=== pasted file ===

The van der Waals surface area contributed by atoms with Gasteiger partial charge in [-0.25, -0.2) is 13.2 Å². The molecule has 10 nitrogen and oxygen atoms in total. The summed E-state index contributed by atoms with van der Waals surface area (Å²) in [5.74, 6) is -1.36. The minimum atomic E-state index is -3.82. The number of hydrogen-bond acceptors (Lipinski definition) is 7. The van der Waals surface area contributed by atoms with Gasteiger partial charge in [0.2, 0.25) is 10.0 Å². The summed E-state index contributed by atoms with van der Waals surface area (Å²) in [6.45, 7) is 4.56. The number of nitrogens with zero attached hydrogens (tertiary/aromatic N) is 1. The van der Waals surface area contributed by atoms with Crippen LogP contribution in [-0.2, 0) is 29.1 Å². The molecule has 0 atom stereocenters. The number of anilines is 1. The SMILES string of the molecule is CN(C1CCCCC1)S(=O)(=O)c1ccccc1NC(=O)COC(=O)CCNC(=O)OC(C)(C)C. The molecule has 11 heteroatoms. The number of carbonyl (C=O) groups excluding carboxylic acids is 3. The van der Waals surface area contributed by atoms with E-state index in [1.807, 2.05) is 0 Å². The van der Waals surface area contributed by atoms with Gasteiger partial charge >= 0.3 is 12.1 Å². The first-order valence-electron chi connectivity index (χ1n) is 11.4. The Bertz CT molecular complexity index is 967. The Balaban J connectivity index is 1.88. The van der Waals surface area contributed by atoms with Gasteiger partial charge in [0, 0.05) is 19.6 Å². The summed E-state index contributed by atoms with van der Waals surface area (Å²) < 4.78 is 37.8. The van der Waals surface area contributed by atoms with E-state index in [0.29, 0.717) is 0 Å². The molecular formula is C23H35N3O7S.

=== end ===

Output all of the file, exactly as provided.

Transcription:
The van der Waals surface area contributed by atoms with Gasteiger partial charge in [-0.25, -0.2) is 13.2 Å². The molecule has 10 nitrogen and oxygen atoms in total. The summed E-state index contributed by atoms with van der Waals surface area (Å²) in [5.74, 6) is -1.36. The minimum atomic E-state index is -3.82. The number of hydrogen-bond acceptors (Lipinski definition) is 7. The van der Waals surface area contributed by atoms with Gasteiger partial charge in [0.2, 0.25) is 10.0 Å². The summed E-state index contributed by atoms with van der Waals surface area (Å²) in [6.45, 7) is 4.56. The number of nitrogens with zero attached hydrogens (tertiary/aromatic N) is 1. The van der Waals surface area contributed by atoms with Crippen LogP contribution in [-0.2, 0) is 29.1 Å². The molecule has 0 atom stereocenters. The number of anilines is 1. The SMILES string of the molecule is CN(C1CCCCC1)S(=O)(=O)c1ccccc1NC(=O)COC(=O)CCNC(=O)OC(C)(C)C. The molecule has 11 heteroatoms. The number of carbonyl (C=O) groups excluding carboxylic acids is 3. The van der Waals surface area contributed by atoms with E-state index in [1.807, 2.05) is 0 Å². The van der Waals surface area contributed by atoms with Gasteiger partial charge >= 0.3 is 12.1 Å². The first-order valence-electron chi connectivity index (χ1n) is 11.4. The Bertz CT molecular complexity index is 967. The Balaban J connectivity index is 1.88. The van der Waals surface area contributed by atoms with Gasteiger partial charge in [0, 0.05) is 19.6 Å². The summed E-state index contributed by atoms with van der Waals surface area (Å²) < 4.78 is 37.8. The van der Waals surface area contributed by atoms with E-state index in [0.29, 0.717) is 0 Å². The molecular formula is C23H35N3O7S.